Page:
The speaker explained that the 18.6-year cycle resulted from the 5.1° inclination of the Moon's orbital plane to that of the ecliptic, around which it precessed with the aforementioned period due to solar tidal forces. When it was inclined in the same direction as the Earth's equatorial plane, the Moon's declination would oscillate with minimal 23.5 – 5 = 18.5° half-amplitude each month. In 2006 June, however, the plane's inclination would be in the opposite direction, giving rise to a maximal 23.5 + 5 = 28.5° oscillation.

In addition, the speaker added that he had been monitoring wind speeds at a range of altitudes in the Earth's atmosphere1 recently – low speeds usually yielding good seeing conditions – and had noted a period of exceptional stability around March 18/19, coincident with the Moon reaching its high-altitude First Quarter. He proceeded to show a series of exceptionally clear images captured by Jamie Cooper and Damian Peach on that night. Looking ahead, he added that in the forthcoming month, the Moon would once again be highest around the time of its reaching First Quarter.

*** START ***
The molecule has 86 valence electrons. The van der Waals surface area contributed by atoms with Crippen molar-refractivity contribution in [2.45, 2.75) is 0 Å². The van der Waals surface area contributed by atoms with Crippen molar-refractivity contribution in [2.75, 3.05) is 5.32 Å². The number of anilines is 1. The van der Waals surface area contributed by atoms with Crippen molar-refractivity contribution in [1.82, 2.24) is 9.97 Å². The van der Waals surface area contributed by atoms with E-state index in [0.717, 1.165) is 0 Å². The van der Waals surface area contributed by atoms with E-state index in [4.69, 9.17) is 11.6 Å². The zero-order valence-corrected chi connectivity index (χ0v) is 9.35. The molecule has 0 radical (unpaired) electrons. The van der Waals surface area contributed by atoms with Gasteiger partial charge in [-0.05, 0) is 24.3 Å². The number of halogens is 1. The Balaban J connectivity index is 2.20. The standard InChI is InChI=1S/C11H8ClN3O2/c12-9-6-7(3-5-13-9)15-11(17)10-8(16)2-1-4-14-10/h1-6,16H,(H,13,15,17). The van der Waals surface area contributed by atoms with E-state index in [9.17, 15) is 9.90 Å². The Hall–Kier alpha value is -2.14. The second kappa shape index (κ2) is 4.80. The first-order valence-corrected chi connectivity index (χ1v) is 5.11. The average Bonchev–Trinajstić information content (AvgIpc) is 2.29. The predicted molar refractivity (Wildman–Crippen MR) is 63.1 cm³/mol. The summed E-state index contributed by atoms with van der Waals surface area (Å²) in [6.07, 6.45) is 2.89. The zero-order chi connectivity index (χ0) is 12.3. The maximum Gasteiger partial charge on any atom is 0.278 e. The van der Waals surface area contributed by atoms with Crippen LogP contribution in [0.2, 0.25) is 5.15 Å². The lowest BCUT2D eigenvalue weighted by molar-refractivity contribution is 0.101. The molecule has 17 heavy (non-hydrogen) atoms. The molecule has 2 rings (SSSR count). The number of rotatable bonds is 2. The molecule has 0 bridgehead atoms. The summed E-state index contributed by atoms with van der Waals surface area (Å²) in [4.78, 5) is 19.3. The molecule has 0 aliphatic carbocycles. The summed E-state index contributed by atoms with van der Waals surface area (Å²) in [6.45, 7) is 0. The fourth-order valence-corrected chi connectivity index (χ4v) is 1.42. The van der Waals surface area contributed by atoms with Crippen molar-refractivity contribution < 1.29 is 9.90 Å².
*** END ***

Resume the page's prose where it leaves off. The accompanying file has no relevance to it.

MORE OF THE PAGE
Moving onto planetary imaging, he reported that Jupiter now transited at around midnight. In recent months, Dave Tyler and Damian Peach had been producing some spectacular images, but perhaps the most notable that he had seen were those by Zac Pujic in Brisbane, Australia – a name which he confessed to not having come across before. He remarked that Pujic's March 4 images were so sharp that at a quick glance they could easily be mistaken for HST images. With Jupiter now in the southern hemisphere, and quite low in the UK sky, Mr Peach had been optimising his imaging techniques for low-altitudes. He used infrared (I), red (R) and blue (B) filters, omitting to image in green (G) light to maximise the integration time in the other colours. He later synthesised a G image by co-adding the R and B frames. The luminance of the final image was set to the sum of the R and I images, while its colouration was taken from the RGB frames. This technique, termed LRGB, produced pleasing results, as images taken in the infrared typically seemed sharper than those taken in visible bands.